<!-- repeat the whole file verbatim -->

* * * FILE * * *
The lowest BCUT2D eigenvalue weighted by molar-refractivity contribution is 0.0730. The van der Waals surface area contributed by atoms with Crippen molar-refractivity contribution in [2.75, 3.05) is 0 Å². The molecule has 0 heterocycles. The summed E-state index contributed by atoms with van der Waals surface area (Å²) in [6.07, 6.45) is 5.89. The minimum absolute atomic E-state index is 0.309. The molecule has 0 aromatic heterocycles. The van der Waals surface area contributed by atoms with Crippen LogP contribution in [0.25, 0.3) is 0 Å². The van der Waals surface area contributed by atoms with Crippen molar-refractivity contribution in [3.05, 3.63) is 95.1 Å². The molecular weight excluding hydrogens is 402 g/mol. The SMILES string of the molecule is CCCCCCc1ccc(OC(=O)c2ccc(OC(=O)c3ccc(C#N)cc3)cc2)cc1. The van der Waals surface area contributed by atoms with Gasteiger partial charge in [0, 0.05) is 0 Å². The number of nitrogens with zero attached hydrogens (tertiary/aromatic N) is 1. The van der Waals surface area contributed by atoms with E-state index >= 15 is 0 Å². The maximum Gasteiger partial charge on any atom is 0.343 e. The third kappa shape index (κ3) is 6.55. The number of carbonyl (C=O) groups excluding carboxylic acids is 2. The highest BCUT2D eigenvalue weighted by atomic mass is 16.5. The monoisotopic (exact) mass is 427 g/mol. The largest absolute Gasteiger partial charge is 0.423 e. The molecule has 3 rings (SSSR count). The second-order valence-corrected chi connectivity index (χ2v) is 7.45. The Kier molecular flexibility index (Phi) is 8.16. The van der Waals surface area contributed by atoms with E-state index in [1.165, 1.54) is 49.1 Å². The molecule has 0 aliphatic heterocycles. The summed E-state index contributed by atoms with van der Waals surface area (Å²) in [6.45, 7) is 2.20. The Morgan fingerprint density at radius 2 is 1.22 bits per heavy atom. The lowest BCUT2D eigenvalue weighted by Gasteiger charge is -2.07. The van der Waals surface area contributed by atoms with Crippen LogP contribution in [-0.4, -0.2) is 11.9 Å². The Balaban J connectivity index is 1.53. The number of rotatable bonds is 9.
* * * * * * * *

The lowest BCUT2D eigenvalue weighted by molar-refractivity contribution is 0.0730. The van der Waals surface area contributed by atoms with Crippen molar-refractivity contribution in [2.75, 3.05) is 0 Å². The molecule has 0 heterocycles. The summed E-state index contributed by atoms with van der Waals surface area (Å²) in [6.07, 6.45) is 5.89. The minimum absolute atomic E-state index is 0.309. The molecule has 0 aromatic heterocycles. The van der Waals surface area contributed by atoms with Crippen LogP contribution in [0.25, 0.3) is 0 Å². The van der Waals surface area contributed by atoms with Crippen molar-refractivity contribution in [3.05, 3.63) is 95.1 Å². The molecular weight excluding hydrogens is 402 g/mol. The SMILES string of the molecule is CCCCCCc1ccc(OC(=O)c2ccc(OC(=O)c3ccc(C#N)cc3)cc2)cc1. The van der Waals surface area contributed by atoms with Gasteiger partial charge in [0, 0.05) is 0 Å². The number of nitrogens with zero attached hydrogens (tertiary/aromatic N) is 1. The van der Waals surface area contributed by atoms with E-state index >= 15 is 0 Å². The maximum Gasteiger partial charge on any atom is 0.343 e. The third kappa shape index (κ3) is 6.55. The number of carbonyl (C=O) groups excluding carboxylic acids is 2. The highest BCUT2D eigenvalue weighted by atomic mass is 16.5. The monoisotopic (exact) mass is 427 g/mol. The largest absolute Gasteiger partial charge is 0.423 e. The molecule has 3 rings (SSSR count). The second-order valence-corrected chi connectivity index (χ2v) is 7.45. The Kier molecular flexibility index (Phi) is 8.16. The van der Waals surface area contributed by atoms with E-state index in [1.165, 1.54) is 49.1 Å². The molecule has 0 aliphatic heterocycles. The summed E-state index contributed by atoms with van der Waals surface area (Å²) in [6.45, 7) is 2.20. The Morgan fingerprint density at radius 2 is 1.22 bits per heavy atom. The lowest BCUT2D eigenvalue weighted by Gasteiger charge is -2.07. The van der Waals surface area contributed by atoms with Crippen LogP contribution in [-0.4, -0.2) is 11.9 Å². The Balaban J connectivity index is 1.53. The number of rotatable bonds is 9.